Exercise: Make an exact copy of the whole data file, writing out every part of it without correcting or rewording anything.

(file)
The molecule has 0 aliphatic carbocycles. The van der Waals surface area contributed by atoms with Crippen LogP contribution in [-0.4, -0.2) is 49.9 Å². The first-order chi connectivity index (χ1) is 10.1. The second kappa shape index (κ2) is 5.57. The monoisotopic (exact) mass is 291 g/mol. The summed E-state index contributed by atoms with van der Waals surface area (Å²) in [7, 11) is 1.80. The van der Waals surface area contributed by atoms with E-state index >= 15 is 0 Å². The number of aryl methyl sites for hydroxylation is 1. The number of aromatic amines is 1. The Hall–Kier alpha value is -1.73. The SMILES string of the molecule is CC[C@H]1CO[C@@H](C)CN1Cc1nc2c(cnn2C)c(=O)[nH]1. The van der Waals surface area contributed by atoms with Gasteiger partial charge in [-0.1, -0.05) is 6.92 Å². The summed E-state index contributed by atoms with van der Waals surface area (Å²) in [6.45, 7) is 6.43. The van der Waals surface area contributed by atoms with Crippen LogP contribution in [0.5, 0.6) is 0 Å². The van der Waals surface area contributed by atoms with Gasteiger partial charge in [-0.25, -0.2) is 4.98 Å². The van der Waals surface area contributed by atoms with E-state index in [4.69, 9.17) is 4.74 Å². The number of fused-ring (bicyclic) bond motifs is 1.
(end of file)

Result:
The molecule has 0 aliphatic carbocycles. The van der Waals surface area contributed by atoms with Crippen LogP contribution in [-0.4, -0.2) is 49.9 Å². The first-order chi connectivity index (χ1) is 10.1. The second kappa shape index (κ2) is 5.57. The monoisotopic (exact) mass is 291 g/mol. The summed E-state index contributed by atoms with van der Waals surface area (Å²) in [7, 11) is 1.80. The van der Waals surface area contributed by atoms with E-state index >= 15 is 0 Å². The number of aryl methyl sites for hydroxylation is 1. The number of aromatic amines is 1. The Hall–Kier alpha value is -1.73. The SMILES string of the molecule is CC[C@H]1CO[C@@H](C)CN1Cc1nc2c(cnn2C)c(=O)[nH]1. The van der Waals surface area contributed by atoms with Gasteiger partial charge in [-0.1, -0.05) is 6.92 Å². The summed E-state index contributed by atoms with van der Waals surface area (Å²) in [6.45, 7) is 6.43. The van der Waals surface area contributed by atoms with Crippen LogP contribution in [0.5, 0.6) is 0 Å². The van der Waals surface area contributed by atoms with Gasteiger partial charge in [-0.25, -0.2) is 4.98 Å². The van der Waals surface area contributed by atoms with E-state index in [4.69, 9.17) is 4.74 Å². The number of fused-ring (bicyclic) bond motifs is 1.